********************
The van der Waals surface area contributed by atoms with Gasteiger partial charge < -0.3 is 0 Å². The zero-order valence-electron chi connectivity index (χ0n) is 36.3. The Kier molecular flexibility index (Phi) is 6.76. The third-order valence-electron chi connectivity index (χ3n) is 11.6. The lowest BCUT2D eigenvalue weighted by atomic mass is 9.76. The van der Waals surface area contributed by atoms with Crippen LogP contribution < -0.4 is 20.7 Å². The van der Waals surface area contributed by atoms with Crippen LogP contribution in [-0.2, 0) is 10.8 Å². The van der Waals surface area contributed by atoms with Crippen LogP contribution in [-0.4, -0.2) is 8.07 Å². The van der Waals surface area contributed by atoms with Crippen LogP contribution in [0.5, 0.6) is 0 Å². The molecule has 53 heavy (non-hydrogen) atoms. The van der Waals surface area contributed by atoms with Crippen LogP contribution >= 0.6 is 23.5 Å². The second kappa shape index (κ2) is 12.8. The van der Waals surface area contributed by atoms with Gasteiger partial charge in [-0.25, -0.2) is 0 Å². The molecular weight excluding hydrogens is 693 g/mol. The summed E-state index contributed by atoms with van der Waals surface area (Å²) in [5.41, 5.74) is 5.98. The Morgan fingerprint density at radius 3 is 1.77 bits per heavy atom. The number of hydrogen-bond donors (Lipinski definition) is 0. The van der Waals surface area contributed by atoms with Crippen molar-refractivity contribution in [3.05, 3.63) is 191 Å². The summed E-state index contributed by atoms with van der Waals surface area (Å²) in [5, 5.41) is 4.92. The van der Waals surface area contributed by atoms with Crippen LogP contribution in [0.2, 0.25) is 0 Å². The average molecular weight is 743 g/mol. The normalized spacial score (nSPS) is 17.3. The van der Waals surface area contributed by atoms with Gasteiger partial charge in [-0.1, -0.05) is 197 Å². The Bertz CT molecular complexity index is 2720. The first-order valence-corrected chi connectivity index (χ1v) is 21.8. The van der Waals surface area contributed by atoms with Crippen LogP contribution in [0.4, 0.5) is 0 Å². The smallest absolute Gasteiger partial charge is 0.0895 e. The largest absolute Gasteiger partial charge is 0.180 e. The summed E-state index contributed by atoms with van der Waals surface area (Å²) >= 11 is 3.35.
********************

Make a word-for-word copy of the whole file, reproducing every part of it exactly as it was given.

The van der Waals surface area contributed by atoms with Gasteiger partial charge < -0.3 is 0 Å². The zero-order valence-electron chi connectivity index (χ0n) is 36.3. The Kier molecular flexibility index (Phi) is 6.76. The third-order valence-electron chi connectivity index (χ3n) is 11.6. The lowest BCUT2D eigenvalue weighted by atomic mass is 9.76. The van der Waals surface area contributed by atoms with Crippen LogP contribution < -0.4 is 20.7 Å². The van der Waals surface area contributed by atoms with Crippen LogP contribution in [-0.2, 0) is 10.8 Å². The van der Waals surface area contributed by atoms with Crippen LogP contribution in [-0.4, -0.2) is 8.07 Å². The van der Waals surface area contributed by atoms with Crippen LogP contribution in [0.5, 0.6) is 0 Å². The molecule has 53 heavy (non-hydrogen) atoms. The van der Waals surface area contributed by atoms with Crippen LogP contribution >= 0.6 is 23.5 Å². The second kappa shape index (κ2) is 12.8. The van der Waals surface area contributed by atoms with Gasteiger partial charge in [-0.25, -0.2) is 0 Å². The molecular weight excluding hydrogens is 693 g/mol. The summed E-state index contributed by atoms with van der Waals surface area (Å²) in [5.41, 5.74) is 5.98. The Morgan fingerprint density at radius 3 is 1.77 bits per heavy atom. The number of hydrogen-bond donors (Lipinski definition) is 0. The van der Waals surface area contributed by atoms with Crippen molar-refractivity contribution in [3.05, 3.63) is 191 Å². The summed E-state index contributed by atoms with van der Waals surface area (Å²) in [5, 5.41) is 4.92. The van der Waals surface area contributed by atoms with Crippen LogP contribution in [0.2, 0.25) is 0 Å². The average molecular weight is 743 g/mol. The normalized spacial score (nSPS) is 17.3. The van der Waals surface area contributed by atoms with Gasteiger partial charge in [-0.1, -0.05) is 197 Å². The Bertz CT molecular complexity index is 2720. The first-order valence-corrected chi connectivity index (χ1v) is 21.8. The van der Waals surface area contributed by atoms with Crippen LogP contribution in [0.4, 0.5) is 0 Å². The smallest absolute Gasteiger partial charge is 0.0895 e. The largest absolute Gasteiger partial charge is 0.180 e. The summed E-state index contributed by atoms with van der Waals surface area (Å²) >= 11 is 3.35.